Historic sites

St Benet's Abbey

St Benet’s Abbey is a ruined abbey of the Order of Saint Benedict, situated on the River Bure within The Broads and can only be accessed by footpath or boat.



The Broads Museum

Open daily, from 23 March to 30 October 2016. The waterside museum of Broadland life is based at the historic and picturesque Stalham Staithe. A family friendly site with plenty trails and activities for children. Why not bring a picnic to enjoy by the river and make a day of it. Well behaved dogs on leads are welcome.


Stalham Firehouse Museum

Stalham Firehouse opened in 1833 and is understood to be one of the oldest organised fire brigades in Britain. Visit the wonderful collection of historical fire brigade related items including an original horse drawn pump engine. Volunteers are on hand with a good humoured wealth of knowledge to guide, explain and enhance your visit.


RAF Radar Museum Neatishead

The museum, which is located on the site of the world’s longest continuously operating radar site, provides a unique window into the history of radar and is a great day out in Norfolk, for all the family. The museum is located at Neatishead, close to Horning and the Broads. The museum has 20 exhibition rooms and as part of the visit offers talks on the early development of Radar and the Cold War.


St Mary’s church, East Somerton

The ivy-clad ruin of St Mary’s church is one of Norfolk’s best-kept secrets, tucked away in the tiny village of East Somerton between the shallow waters of Martham Broad and the coastal town of Winterton-on-Sea.

The building, which was abandoned sometime in the 17th century, is normally hidden in a wooded grove. Yet, as the autumn foliage falls to the ground, the ruined church, half-wrapped in evergreen vines, reveals itself. Only the 13th-century tower and the 15th-century nave remain – the chancel is completely missing. Enter the building through the cathedral-like arch, once the doorway to the church.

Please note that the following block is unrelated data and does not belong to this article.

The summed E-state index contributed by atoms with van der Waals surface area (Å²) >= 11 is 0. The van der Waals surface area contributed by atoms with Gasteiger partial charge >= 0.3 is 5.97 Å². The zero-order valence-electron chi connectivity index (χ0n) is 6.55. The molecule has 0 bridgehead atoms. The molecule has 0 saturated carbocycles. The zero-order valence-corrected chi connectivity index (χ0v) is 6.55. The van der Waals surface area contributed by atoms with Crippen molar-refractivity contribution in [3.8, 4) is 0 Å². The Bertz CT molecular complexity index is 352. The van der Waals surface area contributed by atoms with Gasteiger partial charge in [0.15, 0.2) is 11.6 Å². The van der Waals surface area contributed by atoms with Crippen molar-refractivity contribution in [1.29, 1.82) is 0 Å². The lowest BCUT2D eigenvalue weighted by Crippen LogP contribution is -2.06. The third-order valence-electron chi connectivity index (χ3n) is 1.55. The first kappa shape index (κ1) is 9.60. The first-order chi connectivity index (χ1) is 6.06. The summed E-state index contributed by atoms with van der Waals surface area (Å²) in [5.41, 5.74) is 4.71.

There is an majestic aura around the church and a thin oak tree, that stands alone slap bang in the centre of what would have been a church, is said to be the work of a local witch, stemming quite literally from the witch herself. According to legend, during the height of England’s witch trials, a suspected witch was buried alive in the church. The buried witch, in her suffering, is said to have enchanted her wooden leg to sprout a tree that would destroy the church above. The legend goes on to say that if anybody were to walk around the tree three times, the witch’s spirit would be released.

However, it’s believed ghostly monks haunt the church and keep intruders from releasing her spirit. Don’t let this put you off visiting this impressive and wonderful historic site.

Happy Pets

Your very own holiday dog sitter in Hickling

Are you planning on visiting some local sites which aren’t dog friendly? Contact and book in your very own dog sitter, Megan, before your holiday to secure your preferred date and times.

07469 239111
[email protected]